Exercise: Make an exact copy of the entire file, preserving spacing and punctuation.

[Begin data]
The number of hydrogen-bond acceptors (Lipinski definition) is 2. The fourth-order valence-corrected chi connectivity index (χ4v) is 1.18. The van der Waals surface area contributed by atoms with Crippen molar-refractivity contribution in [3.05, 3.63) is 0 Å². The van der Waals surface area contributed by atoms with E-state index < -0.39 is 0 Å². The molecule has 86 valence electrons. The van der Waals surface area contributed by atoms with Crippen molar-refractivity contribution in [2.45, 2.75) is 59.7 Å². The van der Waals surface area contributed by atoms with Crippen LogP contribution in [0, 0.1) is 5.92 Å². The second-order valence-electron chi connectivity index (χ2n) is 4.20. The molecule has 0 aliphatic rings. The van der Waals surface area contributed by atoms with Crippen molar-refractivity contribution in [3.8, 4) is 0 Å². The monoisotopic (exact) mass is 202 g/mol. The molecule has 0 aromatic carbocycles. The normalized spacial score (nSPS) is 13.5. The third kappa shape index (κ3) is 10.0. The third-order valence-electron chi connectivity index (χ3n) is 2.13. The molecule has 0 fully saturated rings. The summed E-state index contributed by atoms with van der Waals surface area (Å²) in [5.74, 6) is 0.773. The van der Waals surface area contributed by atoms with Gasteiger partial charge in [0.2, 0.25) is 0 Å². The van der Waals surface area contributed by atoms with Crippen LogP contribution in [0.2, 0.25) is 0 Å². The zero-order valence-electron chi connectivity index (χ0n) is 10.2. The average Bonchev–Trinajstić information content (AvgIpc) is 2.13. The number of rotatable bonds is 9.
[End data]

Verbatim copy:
The number of hydrogen-bond acceptors (Lipinski definition) is 2. The fourth-order valence-corrected chi connectivity index (χ4v) is 1.18. The van der Waals surface area contributed by atoms with Crippen molar-refractivity contribution in [3.05, 3.63) is 0 Å². The van der Waals surface area contributed by atoms with E-state index < -0.39 is 0 Å². The molecule has 86 valence electrons. The van der Waals surface area contributed by atoms with Crippen molar-refractivity contribution in [2.45, 2.75) is 59.7 Å². The van der Waals surface area contributed by atoms with Crippen LogP contribution in [0, 0.1) is 5.92 Å². The second-order valence-electron chi connectivity index (χ2n) is 4.20. The molecule has 0 aliphatic rings. The van der Waals surface area contributed by atoms with Crippen molar-refractivity contribution in [3.8, 4) is 0 Å². The monoisotopic (exact) mass is 202 g/mol. The molecule has 0 aromatic carbocycles. The normalized spacial score (nSPS) is 13.5. The third kappa shape index (κ3) is 10.0. The third-order valence-electron chi connectivity index (χ3n) is 2.13. The molecule has 0 fully saturated rings. The summed E-state index contributed by atoms with van der Waals surface area (Å²) in [5.74, 6) is 0.773. The van der Waals surface area contributed by atoms with Gasteiger partial charge in [0.2, 0.25) is 0 Å². The van der Waals surface area contributed by atoms with Crippen LogP contribution in [0.2, 0.25) is 0 Å². The zero-order valence-electron chi connectivity index (χ0n) is 10.2. The average Bonchev–Trinajstić information content (AvgIpc) is 2.13. The number of rotatable bonds is 9.